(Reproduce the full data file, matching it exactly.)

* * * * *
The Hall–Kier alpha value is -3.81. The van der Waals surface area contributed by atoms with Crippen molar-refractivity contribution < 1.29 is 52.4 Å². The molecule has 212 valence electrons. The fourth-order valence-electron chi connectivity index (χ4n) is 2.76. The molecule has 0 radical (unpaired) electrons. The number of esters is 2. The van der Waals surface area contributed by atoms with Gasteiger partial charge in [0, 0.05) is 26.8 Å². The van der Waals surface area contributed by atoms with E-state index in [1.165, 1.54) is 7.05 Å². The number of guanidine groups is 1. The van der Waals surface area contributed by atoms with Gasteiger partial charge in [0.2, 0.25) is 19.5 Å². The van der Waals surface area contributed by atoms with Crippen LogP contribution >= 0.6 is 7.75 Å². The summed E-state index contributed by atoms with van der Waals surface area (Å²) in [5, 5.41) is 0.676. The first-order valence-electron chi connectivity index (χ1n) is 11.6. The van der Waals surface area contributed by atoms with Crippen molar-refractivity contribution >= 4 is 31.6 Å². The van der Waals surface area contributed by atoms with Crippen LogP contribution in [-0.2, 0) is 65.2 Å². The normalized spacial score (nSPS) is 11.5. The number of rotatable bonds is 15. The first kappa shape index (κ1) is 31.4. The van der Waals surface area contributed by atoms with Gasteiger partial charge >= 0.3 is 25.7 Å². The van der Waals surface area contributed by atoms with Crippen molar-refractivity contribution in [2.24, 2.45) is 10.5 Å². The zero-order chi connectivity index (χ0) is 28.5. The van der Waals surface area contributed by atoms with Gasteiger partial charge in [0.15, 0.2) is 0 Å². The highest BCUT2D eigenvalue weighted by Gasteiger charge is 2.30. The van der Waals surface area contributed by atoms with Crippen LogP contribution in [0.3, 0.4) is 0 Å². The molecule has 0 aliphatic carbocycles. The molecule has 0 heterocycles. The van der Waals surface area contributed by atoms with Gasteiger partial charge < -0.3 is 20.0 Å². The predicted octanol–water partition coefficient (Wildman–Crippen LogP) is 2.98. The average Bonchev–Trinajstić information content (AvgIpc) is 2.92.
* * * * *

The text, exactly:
The Hall–Kier alpha value is -3.81. The van der Waals surface area contributed by atoms with Crippen molar-refractivity contribution < 1.29 is 52.4 Å². The molecule has 212 valence electrons. The fourth-order valence-electron chi connectivity index (χ4n) is 2.76. The molecule has 0 radical (unpaired) electrons. The number of esters is 2. The van der Waals surface area contributed by atoms with Gasteiger partial charge in [0, 0.05) is 26.8 Å². The van der Waals surface area contributed by atoms with E-state index in [1.165, 1.54) is 7.05 Å². The number of guanidine groups is 1. The van der Waals surface area contributed by atoms with Gasteiger partial charge in [0.2, 0.25) is 19.5 Å². The van der Waals surface area contributed by atoms with Crippen LogP contribution >= 0.6 is 7.75 Å². The summed E-state index contributed by atoms with van der Waals surface area (Å²) in [5, 5.41) is 0.676. The first-order valence-electron chi connectivity index (χ1n) is 11.6. The van der Waals surface area contributed by atoms with Crippen molar-refractivity contribution >= 4 is 31.6 Å². The van der Waals surface area contributed by atoms with Crippen LogP contribution in [-0.2, 0) is 65.2 Å². The normalized spacial score (nSPS) is 11.5. The number of rotatable bonds is 15. The first kappa shape index (κ1) is 31.4. The van der Waals surface area contributed by atoms with Gasteiger partial charge >= 0.3 is 25.7 Å². The van der Waals surface area contributed by atoms with Crippen molar-refractivity contribution in [2.24, 2.45) is 10.5 Å². The zero-order chi connectivity index (χ0) is 28.5. The van der Waals surface area contributed by atoms with Gasteiger partial charge in [0.15, 0.2) is 0 Å². The highest BCUT2D eigenvalue weighted by Gasteiger charge is 2.30. The van der Waals surface area contributed by atoms with Crippen LogP contribution in [0.3, 0.4) is 0 Å². The molecule has 0 aliphatic carbocycles. The molecule has 0 heterocycles. The van der Waals surface area contributed by atoms with Gasteiger partial charge < -0.3 is 20.0 Å². The predicted octanol–water partition coefficient (Wildman–Crippen LogP) is 2.98. The average Bonchev–Trinajstić information content (AvgIpc) is 2.92.